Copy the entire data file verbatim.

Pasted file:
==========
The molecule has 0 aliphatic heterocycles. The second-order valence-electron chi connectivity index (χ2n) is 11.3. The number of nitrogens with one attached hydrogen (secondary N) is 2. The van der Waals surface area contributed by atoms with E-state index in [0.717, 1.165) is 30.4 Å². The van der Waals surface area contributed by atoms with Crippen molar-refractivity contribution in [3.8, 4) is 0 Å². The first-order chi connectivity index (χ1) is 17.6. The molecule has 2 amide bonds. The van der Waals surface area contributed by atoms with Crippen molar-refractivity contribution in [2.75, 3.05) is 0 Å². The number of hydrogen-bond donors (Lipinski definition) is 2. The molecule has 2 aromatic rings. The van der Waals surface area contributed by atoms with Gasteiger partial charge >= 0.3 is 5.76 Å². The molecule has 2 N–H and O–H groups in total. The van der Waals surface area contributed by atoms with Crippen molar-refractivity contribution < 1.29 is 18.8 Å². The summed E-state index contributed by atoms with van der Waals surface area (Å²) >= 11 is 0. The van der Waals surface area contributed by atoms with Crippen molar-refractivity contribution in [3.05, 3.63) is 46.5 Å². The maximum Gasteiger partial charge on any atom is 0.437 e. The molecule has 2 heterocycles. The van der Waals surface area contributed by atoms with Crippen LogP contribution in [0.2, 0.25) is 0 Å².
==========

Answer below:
The molecule has 0 aliphatic heterocycles. The second-order valence-electron chi connectivity index (χ2n) is 11.3. The number of nitrogens with one attached hydrogen (secondary N) is 2. The van der Waals surface area contributed by atoms with E-state index in [0.717, 1.165) is 30.4 Å². The van der Waals surface area contributed by atoms with Crippen molar-refractivity contribution in [3.8, 4) is 0 Å². The first-order chi connectivity index (χ1) is 17.6. The molecule has 2 amide bonds. The van der Waals surface area contributed by atoms with Crippen molar-refractivity contribution in [2.75, 3.05) is 0 Å². The number of hydrogen-bond donors (Lipinski definition) is 2. The molecule has 2 aromatic rings. The van der Waals surface area contributed by atoms with Gasteiger partial charge >= 0.3 is 5.76 Å². The molecule has 2 N–H and O–H groups in total. The van der Waals surface area contributed by atoms with Crippen molar-refractivity contribution < 1.29 is 18.8 Å². The summed E-state index contributed by atoms with van der Waals surface area (Å²) >= 11 is 0. The van der Waals surface area contributed by atoms with Crippen molar-refractivity contribution in [3.05, 3.63) is 46.5 Å². The maximum Gasteiger partial charge on any atom is 0.437 e. The molecule has 2 heterocycles. The van der Waals surface area contributed by atoms with Crippen LogP contribution in [0.2, 0.25) is 0 Å².